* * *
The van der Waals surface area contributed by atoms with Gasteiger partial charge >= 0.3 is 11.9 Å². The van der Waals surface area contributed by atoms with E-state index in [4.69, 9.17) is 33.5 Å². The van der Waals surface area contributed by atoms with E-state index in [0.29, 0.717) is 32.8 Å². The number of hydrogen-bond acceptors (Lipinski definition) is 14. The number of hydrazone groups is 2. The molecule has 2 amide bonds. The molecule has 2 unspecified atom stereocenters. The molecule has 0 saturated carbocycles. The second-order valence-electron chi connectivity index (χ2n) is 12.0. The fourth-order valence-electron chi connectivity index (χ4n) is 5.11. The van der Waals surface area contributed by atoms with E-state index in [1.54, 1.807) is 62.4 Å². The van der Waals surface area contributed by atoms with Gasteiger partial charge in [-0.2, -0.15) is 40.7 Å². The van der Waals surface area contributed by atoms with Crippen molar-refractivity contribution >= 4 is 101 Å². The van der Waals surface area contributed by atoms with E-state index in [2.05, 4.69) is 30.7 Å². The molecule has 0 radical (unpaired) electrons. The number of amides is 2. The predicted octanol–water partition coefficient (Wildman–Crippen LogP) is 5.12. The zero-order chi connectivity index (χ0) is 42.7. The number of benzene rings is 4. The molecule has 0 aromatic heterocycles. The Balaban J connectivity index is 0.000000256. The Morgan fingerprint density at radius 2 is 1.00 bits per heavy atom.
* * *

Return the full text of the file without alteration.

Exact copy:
The van der Waals surface area contributed by atoms with Gasteiger partial charge >= 0.3 is 11.9 Å². The van der Waals surface area contributed by atoms with E-state index in [4.69, 9.17) is 33.5 Å². The van der Waals surface area contributed by atoms with E-state index in [0.29, 0.717) is 32.8 Å². The number of hydrogen-bond acceptors (Lipinski definition) is 14. The number of hydrazone groups is 2. The molecule has 2 amide bonds. The molecule has 2 unspecified atom stereocenters. The molecule has 0 saturated carbocycles. The second-order valence-electron chi connectivity index (χ2n) is 12.0. The fourth-order valence-electron chi connectivity index (χ4n) is 5.11. The van der Waals surface area contributed by atoms with E-state index in [1.54, 1.807) is 62.4 Å². The van der Waals surface area contributed by atoms with Gasteiger partial charge in [-0.2, -0.15) is 40.7 Å². The van der Waals surface area contributed by atoms with Crippen molar-refractivity contribution >= 4 is 101 Å². The van der Waals surface area contributed by atoms with E-state index in [2.05, 4.69) is 30.7 Å². The molecule has 0 radical (unpaired) electrons. The number of amides is 2. The predicted octanol–water partition coefficient (Wildman–Crippen LogP) is 5.12. The zero-order chi connectivity index (χ0) is 42.7. The number of benzene rings is 4. The molecule has 0 aromatic heterocycles. The Balaban J connectivity index is 0.000000256. The Morgan fingerprint density at radius 2 is 1.00 bits per heavy atom.